At any point of congestion, the packets that are tagged as being out are selected to receive a congestion pushback notification. (In today's routers, this is accomplished by dropping the packet, but an explicit notification might be preferred, as discussed below.) If there is no congestion, of course, there is no discrimination between in and out packets; all are forwarded uniformly.
The router is not expected to take any other action to separate the in and out packets. In particular, there are no separate queues, or any packet reordering. Packets, those both in and out, are forwarded with the same service (perhaps FIFO) unless they are dropped due to congestion.
The consequence of this combination of actions is that a flow of packets that stays within its expected capacity is much less likely to receive a congestion indication than one that tries to go faster. Some flows may be going much faster than others under congestion, however, since they may have negotiated different expected capacities.
As discussed above, it is the nature of adaptive flow control algorithms such as TCP to repeatedly send at an increasing rate until notified to slow down. This is not an error or an unacceptable condition; it is normal. These rate increases serve to discover and use new capacity that may have become available. Thus, the normal behavior for all users will be to exceed their expected capacity from time to time, unless they have so little data to send that they cannot do so. So, under periods of congestion, all senders with significant quantities of data will execute a control algorithm such as the TCP slow-start/fast recovery, which will cycle the sending rate. Each TCP will receive a congestion indication when it exceeds its expected capacity and starts to send packets that are flagged as out.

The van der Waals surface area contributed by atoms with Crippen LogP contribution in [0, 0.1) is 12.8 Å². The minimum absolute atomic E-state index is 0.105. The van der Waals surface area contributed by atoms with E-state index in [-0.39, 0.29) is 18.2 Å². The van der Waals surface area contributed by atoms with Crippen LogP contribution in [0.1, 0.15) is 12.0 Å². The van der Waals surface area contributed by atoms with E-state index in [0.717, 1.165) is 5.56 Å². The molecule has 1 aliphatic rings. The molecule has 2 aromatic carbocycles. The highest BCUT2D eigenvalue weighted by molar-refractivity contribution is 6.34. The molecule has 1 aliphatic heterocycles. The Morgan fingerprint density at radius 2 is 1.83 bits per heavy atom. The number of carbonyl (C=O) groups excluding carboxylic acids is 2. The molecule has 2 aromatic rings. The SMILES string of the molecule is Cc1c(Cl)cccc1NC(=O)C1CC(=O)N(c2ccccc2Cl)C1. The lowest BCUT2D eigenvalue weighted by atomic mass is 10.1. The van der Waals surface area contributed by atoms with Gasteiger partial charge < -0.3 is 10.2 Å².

The specific expected capacity profile that has been proposed is the sending of an object of some size into the net at high speed at some minimum interval. This sort of profile can be implemented using a scheme called token bucket metering. Imagine that the traffic meter has a bucket of in tokens for each user. The tokens are created at a constant rate (the average sending rate of the user), and accumulated, if unused, up to the bucket size, beyond which they are discarded. As each packet arrives from the user, it there are enough tokens in the bucket for all the bytes in the packet, the packet is marked as in, and the tokens taken from the bucket. If there are insufficient tokens, the packet is marked as out.